- The Washington Times - Sunday, March 13, 2005

John R. Bolton, the nominee for U.S. ambassador to the United Nations, laid out his opinions on the world body in “Delusions of Grandeur,” which was published by the Cato Institute in 1997 and contains a classic Bolton essay titled “The Creation, Fall, Rise and Fall of the United Nations.”

“Let us be realistic about the U.N.,” it asserts. “It has served our purposes from time to time; and it is worth keeping alive for future service. But it is not worth the sacrifice of American troops, American freedom of action or American national interests.

“It can be a useful tool in the American foreign policy kit. The U.N. should be used when and where we choose to use it to advance American national interests. Not to validate academic theories and abstract models.”

In that essay, the most serious detailed thinking that Mr. Bolton has published on the United Nations, he advocates five key principles on which the United States should insist in its dealings with that institution.

c”The new secretary-general must deliver on reform.” This remains as relevant now as it was eight years ago. Mr. Bolton still believes that the key to reform lies in breaking down the United Nations’ traditional fiefdoms in the development program, environment program, the office of the U.N. High Commissioner for Refugees and others, and treating the United Nations as a single system. It also means being realistic about the limits of any one person’s power at the United Nations.

“One should not invest excessive hope in any secretary-general,” Mr. Bolton said. “He is not the president of the world. He is not a diplomat for all seasons. He is not Mr. Friend of the Earth. And most definitely of all, he is not the commander in chief of the World Federalist Army. He is the chief administrative officer.”

• The United Nations should “stick with traditional peacekeeping,” which means following the old rule that permanent members of the Security Council — the United States, Britain, France, Russia and China — should not take part in peacekeeping. Moreover, “what should be relegated to history’s junk pile at the first opportunity are the chimerical Clinton notions of U.N. ‘peace enforcement’ and ‘nation-building’ and ‘enlargement.’ Those unworldly concepts have resulted in American personnel and resources being committed to U.N. operations far removed from vital American interests.”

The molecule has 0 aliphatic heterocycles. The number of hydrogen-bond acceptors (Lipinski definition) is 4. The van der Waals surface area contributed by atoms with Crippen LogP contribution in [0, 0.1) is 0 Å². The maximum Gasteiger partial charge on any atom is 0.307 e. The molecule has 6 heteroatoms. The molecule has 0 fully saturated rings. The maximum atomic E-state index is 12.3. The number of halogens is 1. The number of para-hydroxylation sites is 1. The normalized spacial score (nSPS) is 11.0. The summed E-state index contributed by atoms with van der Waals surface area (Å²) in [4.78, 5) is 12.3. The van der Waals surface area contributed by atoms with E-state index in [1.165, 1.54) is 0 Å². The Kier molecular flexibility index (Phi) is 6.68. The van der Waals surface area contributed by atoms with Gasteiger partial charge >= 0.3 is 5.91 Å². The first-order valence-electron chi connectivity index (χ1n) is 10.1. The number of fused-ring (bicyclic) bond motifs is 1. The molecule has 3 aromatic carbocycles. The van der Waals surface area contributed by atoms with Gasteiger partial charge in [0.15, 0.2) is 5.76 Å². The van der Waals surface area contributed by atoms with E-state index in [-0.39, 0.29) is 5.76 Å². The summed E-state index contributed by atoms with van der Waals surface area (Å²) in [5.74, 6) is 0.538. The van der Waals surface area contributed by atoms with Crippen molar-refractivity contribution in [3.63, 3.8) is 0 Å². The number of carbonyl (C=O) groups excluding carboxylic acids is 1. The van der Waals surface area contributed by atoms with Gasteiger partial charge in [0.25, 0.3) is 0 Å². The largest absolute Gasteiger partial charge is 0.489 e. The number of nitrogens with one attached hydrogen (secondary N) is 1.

• “Do not reform the Security Council.” Mr. Bolton wants the current permanent members to keep their veto, a power that he sees as “the greatest single protection the U.S. has at the U.N. … The desire to remold the Security Council now to conform to theoretical models of contemporary global politics should not obscure our present ability to make the council function effectively, at least in certain circumstances.”

• “Management and financial reform remains essential.” Mr. Bolton questions the financial basis of the United Nations, under which each country pays dues that are meant to be assessed roughly in accordance with their wealth.

“Eliminate assessments altogether, moving toward a U.N. system that is funded entirely by purely voluntary contributions from the member governments … [which] would allow each government to judge for itself whether it was getting its money’s worth from the U.N. and each of its component agencies.”

• “Face reality” and accept the United Nations’ limitations and the realities of national interest, and from the American point of view, remember, “The U.N. is only a tool, not a theology. It is one of several options we have and is certainly not invariably the most important one.”

In short, Mr. Bolton’s views on the United Nations are likely to go down well with a great deal of American public opinion and to appeal strongly to Republicans in the Senate, while infuriating the French, the Democrats and lots of people at the United Nations.

His nomination, therefore, makes domestic political sense for the Bush administration.

It convinces the neoconservatives that they still have a voice close to the throne. They have been troubled by the departure of Douglas J. Feith from the Pentagon and were made nervous by that short-lived White House suggestion that Paul Wolfowitz might go to the World Bank, because it means that his tenure at the Pentagon is no longer firm.

It reminds the fractious Republicans of Capitol Hill, who are starting to bicker among themselves as the Democrats rediscover unity of purpose in the defense of Social Security, what Republican solidarity is supposed to mean. They can support Mr. Bolton and bash the Democrats and the United Nations — two of their favorite targets — at the same time.

The Republicans have the votes in the Senate to confirm Mr. Bolton. Unless the Democrats siphon off several Republican moderates like Sen. Chuck Hagel of Nebraska and Richard G. Lugar of Indiana, he will be the lucky fellow who occupies that special suite at the Waldorf Towers that is reserved for the American ambassador to the United Nations. But the likelihood is that Mr. Hagel and Mr. Lugar are likely to stand firm.

Indeed, some Democratic senators, knowing how unpopular the United Nations can be with voters back home, are likely to support Mr. Bolton. It was significant that Tim Wirth, the former Democratic senator from Colorado and State Department official who now runs the U.N. Foundation, did not challenge Mr. Bolton’s nomination, but stressed, “The U.N. needs the support of the U.S. both to sustain its mission, and to reform itself for the demands of the 21st century.”

A U.N. spokesman said the world body has “nothing against people who do hold us accountable,” and Secretary-General Kofi Annan said he is “looking forward to working with Mr. Bolton.”

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